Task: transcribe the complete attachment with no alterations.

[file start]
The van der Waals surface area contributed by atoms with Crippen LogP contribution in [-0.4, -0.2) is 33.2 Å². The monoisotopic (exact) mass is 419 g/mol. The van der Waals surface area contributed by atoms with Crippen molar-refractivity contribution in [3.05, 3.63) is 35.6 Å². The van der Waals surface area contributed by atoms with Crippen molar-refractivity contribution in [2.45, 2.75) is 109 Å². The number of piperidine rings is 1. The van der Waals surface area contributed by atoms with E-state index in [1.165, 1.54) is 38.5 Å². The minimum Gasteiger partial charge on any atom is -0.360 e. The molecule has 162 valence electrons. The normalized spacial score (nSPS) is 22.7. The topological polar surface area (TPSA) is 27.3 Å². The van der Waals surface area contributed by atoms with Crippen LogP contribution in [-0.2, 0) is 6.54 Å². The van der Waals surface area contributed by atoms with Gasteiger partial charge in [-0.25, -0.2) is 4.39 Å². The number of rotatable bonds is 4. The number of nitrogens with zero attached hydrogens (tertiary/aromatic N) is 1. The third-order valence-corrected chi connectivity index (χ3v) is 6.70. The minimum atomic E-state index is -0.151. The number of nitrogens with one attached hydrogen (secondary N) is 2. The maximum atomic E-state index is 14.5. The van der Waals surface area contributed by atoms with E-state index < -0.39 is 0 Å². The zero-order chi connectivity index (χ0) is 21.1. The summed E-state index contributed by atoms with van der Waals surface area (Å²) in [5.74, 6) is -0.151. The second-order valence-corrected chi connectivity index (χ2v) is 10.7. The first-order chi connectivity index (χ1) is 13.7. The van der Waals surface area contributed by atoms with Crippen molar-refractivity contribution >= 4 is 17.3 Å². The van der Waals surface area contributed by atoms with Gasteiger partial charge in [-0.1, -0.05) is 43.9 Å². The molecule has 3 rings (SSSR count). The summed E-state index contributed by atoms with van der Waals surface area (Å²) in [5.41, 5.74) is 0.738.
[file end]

The van der Waals surface area contributed by atoms with Crippen LogP contribution in [-0.4, -0.2) is 33.2 Å². The monoisotopic (exact) mass is 419 g/mol. The van der Waals surface area contributed by atoms with Crippen molar-refractivity contribution in [3.05, 3.63) is 35.6 Å². The van der Waals surface area contributed by atoms with Crippen molar-refractivity contribution in [2.45, 2.75) is 109 Å². The number of piperidine rings is 1. The van der Waals surface area contributed by atoms with E-state index in [1.165, 1.54) is 38.5 Å². The minimum Gasteiger partial charge on any atom is -0.360 e. The molecule has 162 valence electrons. The normalized spacial score (nSPS) is 22.7. The topological polar surface area (TPSA) is 27.3 Å². The van der Waals surface area contributed by atoms with Crippen LogP contribution in [-0.2, 0) is 6.54 Å². The van der Waals surface area contributed by atoms with Gasteiger partial charge in [-0.25, -0.2) is 4.39 Å². The number of rotatable bonds is 4. The number of nitrogens with zero attached hydrogens (tertiary/aromatic N) is 1. The third-order valence-corrected chi connectivity index (χ3v) is 6.70. The minimum atomic E-state index is -0.151. The number of nitrogens with one attached hydrogen (secondary N) is 2. The maximum atomic E-state index is 14.5. The van der Waals surface area contributed by atoms with E-state index < -0.39 is 0 Å². The zero-order chi connectivity index (χ0) is 21.1. The summed E-state index contributed by atoms with van der Waals surface area (Å²) in [5.74, 6) is -0.151. The second-order valence-corrected chi connectivity index (χ2v) is 10.7. The first-order chi connectivity index (χ1) is 13.7. The van der Waals surface area contributed by atoms with Crippen molar-refractivity contribution >= 4 is 17.3 Å². The van der Waals surface area contributed by atoms with Gasteiger partial charge in [-0.1, -0.05) is 43.9 Å². The molecule has 3 rings (SSSR count). The summed E-state index contributed by atoms with van der Waals surface area (Å²) in [5.41, 5.74) is 0.738.